Long Beach Post Reporters Terminated Amid Unionization and Strike

In a dramatic turn of events, the Long Beach Post and Long Beach Business Journal underwent significant downsizing on Friday, March 22, with approximately two-thirds of their staff being let go. This move comes mere days after employees initiated steps towards unionizing.

The Long Beach Media Guild faced a grim Friday as at least 60% of its bargaining unit received layoff notices shortly after newsroom employees initiated efforts to unionize and staged a strike to protest anticipated cuts. The unit, vying for voluntary recognition from its employer, the Long Beach Journalism Initiative, disclosed that nine members were laid off, while three others continue their strike. Sources close to the nonprofit revealed that the entire Long Beach Post staff plummeted from 17 to just eight employees.

Chief Executive Melissa Evans and the board of directors of the Long Beach Journalism Initiative, the parent nonprofit overseeing the Long Beach Post and the Long Beach Business Journal, attributed the layoffs to financial constraints following the transition from corporate to nonprofit ownership four months prior.

In a statement to the Los Angeles Times, Evans emphasized the substantial uncertainty and risk associated with the nonprofit shift, citing the heightened reliance on donors and grants. However, the Long Beach Media Guild alleged that the terminated staffers were not provided with severance pay, a claim Evans did not address in response to The Times’ inquiry.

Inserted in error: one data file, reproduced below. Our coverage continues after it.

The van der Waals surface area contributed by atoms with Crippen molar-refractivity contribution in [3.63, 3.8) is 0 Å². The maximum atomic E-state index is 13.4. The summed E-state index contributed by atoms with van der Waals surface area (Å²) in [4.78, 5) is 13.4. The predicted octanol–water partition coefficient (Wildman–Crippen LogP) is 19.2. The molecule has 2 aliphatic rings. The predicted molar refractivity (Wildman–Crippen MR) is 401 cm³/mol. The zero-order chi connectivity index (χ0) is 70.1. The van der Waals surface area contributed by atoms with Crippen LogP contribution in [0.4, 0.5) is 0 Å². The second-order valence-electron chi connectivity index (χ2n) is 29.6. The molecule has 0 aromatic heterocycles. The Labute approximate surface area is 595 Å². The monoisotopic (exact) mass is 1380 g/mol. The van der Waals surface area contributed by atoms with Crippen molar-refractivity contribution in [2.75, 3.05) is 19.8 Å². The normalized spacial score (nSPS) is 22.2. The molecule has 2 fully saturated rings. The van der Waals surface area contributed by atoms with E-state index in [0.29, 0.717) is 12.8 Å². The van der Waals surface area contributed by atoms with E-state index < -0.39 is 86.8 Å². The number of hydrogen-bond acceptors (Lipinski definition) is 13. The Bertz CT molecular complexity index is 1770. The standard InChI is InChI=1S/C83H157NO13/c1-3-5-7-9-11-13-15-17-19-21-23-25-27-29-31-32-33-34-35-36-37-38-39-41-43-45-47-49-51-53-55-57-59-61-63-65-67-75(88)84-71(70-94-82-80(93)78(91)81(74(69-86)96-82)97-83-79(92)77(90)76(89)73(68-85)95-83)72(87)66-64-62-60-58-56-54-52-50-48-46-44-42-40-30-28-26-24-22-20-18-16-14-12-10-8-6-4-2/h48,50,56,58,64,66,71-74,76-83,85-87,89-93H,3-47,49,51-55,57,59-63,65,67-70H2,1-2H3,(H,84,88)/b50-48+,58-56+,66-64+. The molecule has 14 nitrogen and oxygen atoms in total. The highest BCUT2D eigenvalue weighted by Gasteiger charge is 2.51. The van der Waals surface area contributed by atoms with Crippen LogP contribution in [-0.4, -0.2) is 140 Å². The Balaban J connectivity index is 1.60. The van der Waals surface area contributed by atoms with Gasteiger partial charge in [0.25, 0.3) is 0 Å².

The Long Beach Media Guild, which formally sought voluntary recognition last Wednesday, condemned Friday’s layoffs as retaliatory and announced plans to file an unfair labor practice claim against the Long Beach Journalism Initiative. Striking employees are advocating for workplace protections, wage hikes, comprehensive health benefits, and updated diversity, equity, and inclusion standards for the publications and their coverage.

Despite ongoing efforts by the Media Guild of the West to arrange a union election with the National Labor Relations Board, uncertainty looms over the process following the mass layoffs, which effectively removed the majority of eligible voters from the bargaining unit.

Evans and the Long Beach Journalism Initiative board expressed regret over the layoffs, stressing that the impacted individuals were valued members of the team. However, they underscored their commitment to ensuring the survival of the Long Beach Post and its mission amid a critical transition period. 

A statement provided by Long Beach Media Guild reads, 

“The Long Beach Media Guild agrees that running a nonprofit newsroom is financially challenging, which is why it’s important that as many reporters as possible, who have the credibility and institutional knowledge of our city, remain employed so the community continues to support our work. We disagree with our CEO’s assertion that “every measure” was taken to avoid these nine layoffs. There were no talks of pay reductions, furloughs, or other cost-saving measures before she gutted the newsroom this morning. We hold that Friday’s layoffs are directly connected to our pending union election and have filed a complaint with the National Labor Relations Board over Ms. Evans’ blatant union-busting tactics.”

The Long Beach Media group plans a strike Monday 8am-12pm in front of the Long Beach Post Office at 100 W Ocean, Long Beach. 

As this story unfolds, stay tuned for further updates on this developing situation.